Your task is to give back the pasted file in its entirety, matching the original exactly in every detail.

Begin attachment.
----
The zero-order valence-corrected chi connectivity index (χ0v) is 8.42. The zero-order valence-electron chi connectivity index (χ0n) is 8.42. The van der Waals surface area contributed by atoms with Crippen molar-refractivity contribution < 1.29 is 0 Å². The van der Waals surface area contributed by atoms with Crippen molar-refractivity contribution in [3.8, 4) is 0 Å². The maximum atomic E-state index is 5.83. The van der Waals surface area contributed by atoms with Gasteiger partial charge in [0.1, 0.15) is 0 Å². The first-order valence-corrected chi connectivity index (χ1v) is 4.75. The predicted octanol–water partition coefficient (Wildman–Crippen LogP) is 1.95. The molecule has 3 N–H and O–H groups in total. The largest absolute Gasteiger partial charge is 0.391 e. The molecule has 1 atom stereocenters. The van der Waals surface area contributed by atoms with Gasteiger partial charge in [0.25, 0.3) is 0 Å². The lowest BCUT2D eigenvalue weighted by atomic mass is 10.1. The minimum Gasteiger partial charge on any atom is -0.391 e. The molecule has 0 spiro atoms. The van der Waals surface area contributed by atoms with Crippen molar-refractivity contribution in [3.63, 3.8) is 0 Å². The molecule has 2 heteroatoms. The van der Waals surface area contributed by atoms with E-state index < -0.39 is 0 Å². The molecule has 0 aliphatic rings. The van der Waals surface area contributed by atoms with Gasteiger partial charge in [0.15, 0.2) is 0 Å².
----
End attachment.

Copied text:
The zero-order valence-corrected chi connectivity index (χ0v) is 8.42. The zero-order valence-electron chi connectivity index (χ0n) is 8.42. The van der Waals surface area contributed by atoms with Crippen molar-refractivity contribution < 1.29 is 0 Å². The van der Waals surface area contributed by atoms with Crippen molar-refractivity contribution in [3.8, 4) is 0 Å². The maximum atomic E-state index is 5.83. The van der Waals surface area contributed by atoms with Gasteiger partial charge in [0.1, 0.15) is 0 Å². The first-order valence-corrected chi connectivity index (χ1v) is 4.75. The predicted octanol–water partition coefficient (Wildman–Crippen LogP) is 1.95. The molecule has 3 N–H and O–H groups in total. The largest absolute Gasteiger partial charge is 0.391 e. The molecule has 1 atom stereocenters. The van der Waals surface area contributed by atoms with Gasteiger partial charge in [0.25, 0.3) is 0 Å². The lowest BCUT2D eigenvalue weighted by atomic mass is 10.1. The minimum Gasteiger partial charge on any atom is -0.391 e. The molecule has 0 spiro atoms. The van der Waals surface area contributed by atoms with Crippen molar-refractivity contribution in [3.63, 3.8) is 0 Å². The molecule has 2 heteroatoms. The van der Waals surface area contributed by atoms with E-state index < -0.39 is 0 Å². The molecule has 0 aliphatic rings. The van der Waals surface area contributed by atoms with Gasteiger partial charge in [0.15, 0.2) is 0 Å².